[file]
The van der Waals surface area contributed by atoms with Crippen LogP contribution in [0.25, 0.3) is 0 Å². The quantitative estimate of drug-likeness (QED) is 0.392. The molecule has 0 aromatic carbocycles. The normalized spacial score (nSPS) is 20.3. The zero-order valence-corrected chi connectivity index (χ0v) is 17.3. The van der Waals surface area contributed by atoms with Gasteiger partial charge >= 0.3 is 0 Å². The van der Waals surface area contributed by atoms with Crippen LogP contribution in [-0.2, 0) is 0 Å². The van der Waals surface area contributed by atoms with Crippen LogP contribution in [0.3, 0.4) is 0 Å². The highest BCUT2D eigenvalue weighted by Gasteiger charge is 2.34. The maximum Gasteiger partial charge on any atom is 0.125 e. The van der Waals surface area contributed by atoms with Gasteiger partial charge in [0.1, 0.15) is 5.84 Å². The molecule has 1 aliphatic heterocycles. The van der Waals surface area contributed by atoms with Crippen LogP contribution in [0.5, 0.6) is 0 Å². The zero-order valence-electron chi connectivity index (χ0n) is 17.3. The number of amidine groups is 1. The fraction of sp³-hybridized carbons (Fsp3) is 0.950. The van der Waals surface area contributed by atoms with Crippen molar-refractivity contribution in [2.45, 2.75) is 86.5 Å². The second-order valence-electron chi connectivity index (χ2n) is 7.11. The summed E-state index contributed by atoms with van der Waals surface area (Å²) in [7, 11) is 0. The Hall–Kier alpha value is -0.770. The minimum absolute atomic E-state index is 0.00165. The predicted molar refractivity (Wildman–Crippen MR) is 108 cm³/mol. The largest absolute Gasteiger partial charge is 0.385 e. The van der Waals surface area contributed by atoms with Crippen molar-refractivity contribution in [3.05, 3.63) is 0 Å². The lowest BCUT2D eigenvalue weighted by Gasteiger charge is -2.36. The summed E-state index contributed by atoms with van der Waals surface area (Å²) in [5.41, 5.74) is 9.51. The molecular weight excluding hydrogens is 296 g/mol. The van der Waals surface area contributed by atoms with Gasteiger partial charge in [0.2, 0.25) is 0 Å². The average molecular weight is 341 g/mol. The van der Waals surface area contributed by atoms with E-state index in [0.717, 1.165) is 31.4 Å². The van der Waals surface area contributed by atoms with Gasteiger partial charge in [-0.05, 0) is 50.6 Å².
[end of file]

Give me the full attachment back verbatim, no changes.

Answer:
The van der Waals surface area contributed by atoms with Crippen LogP contribution in [0.25, 0.3) is 0 Å². The quantitative estimate of drug-likeness (QED) is 0.392. The molecule has 0 aromatic carbocycles. The normalized spacial score (nSPS) is 20.3. The zero-order valence-corrected chi connectivity index (χ0v) is 17.3. The van der Waals surface area contributed by atoms with Gasteiger partial charge >= 0.3 is 0 Å². The van der Waals surface area contributed by atoms with Crippen LogP contribution in [-0.2, 0) is 0 Å². The van der Waals surface area contributed by atoms with Crippen LogP contribution in [0.3, 0.4) is 0 Å². The highest BCUT2D eigenvalue weighted by Gasteiger charge is 2.34. The maximum Gasteiger partial charge on any atom is 0.125 e. The van der Waals surface area contributed by atoms with Gasteiger partial charge in [0.1, 0.15) is 5.84 Å². The molecule has 1 aliphatic heterocycles. The van der Waals surface area contributed by atoms with Crippen LogP contribution in [0.5, 0.6) is 0 Å². The zero-order valence-electron chi connectivity index (χ0n) is 17.3. The number of amidine groups is 1. The fraction of sp³-hybridized carbons (Fsp3) is 0.950. The van der Waals surface area contributed by atoms with Crippen molar-refractivity contribution in [2.45, 2.75) is 86.5 Å². The second-order valence-electron chi connectivity index (χ2n) is 7.11. The summed E-state index contributed by atoms with van der Waals surface area (Å²) in [7, 11) is 0. The Hall–Kier alpha value is -0.770. The minimum absolute atomic E-state index is 0.00165. The predicted molar refractivity (Wildman–Crippen MR) is 108 cm³/mol. The largest absolute Gasteiger partial charge is 0.385 e. The van der Waals surface area contributed by atoms with Crippen molar-refractivity contribution in [3.05, 3.63) is 0 Å². The lowest BCUT2D eigenvalue weighted by Gasteiger charge is -2.36. The summed E-state index contributed by atoms with van der Waals surface area (Å²) in [5.41, 5.74) is 9.51. The molecular weight excluding hydrogens is 296 g/mol. The van der Waals surface area contributed by atoms with Gasteiger partial charge in [0.2, 0.25) is 0 Å². The average molecular weight is 341 g/mol. The van der Waals surface area contributed by atoms with E-state index in [0.717, 1.165) is 31.4 Å². The van der Waals surface area contributed by atoms with Gasteiger partial charge in [-0.05, 0) is 50.6 Å².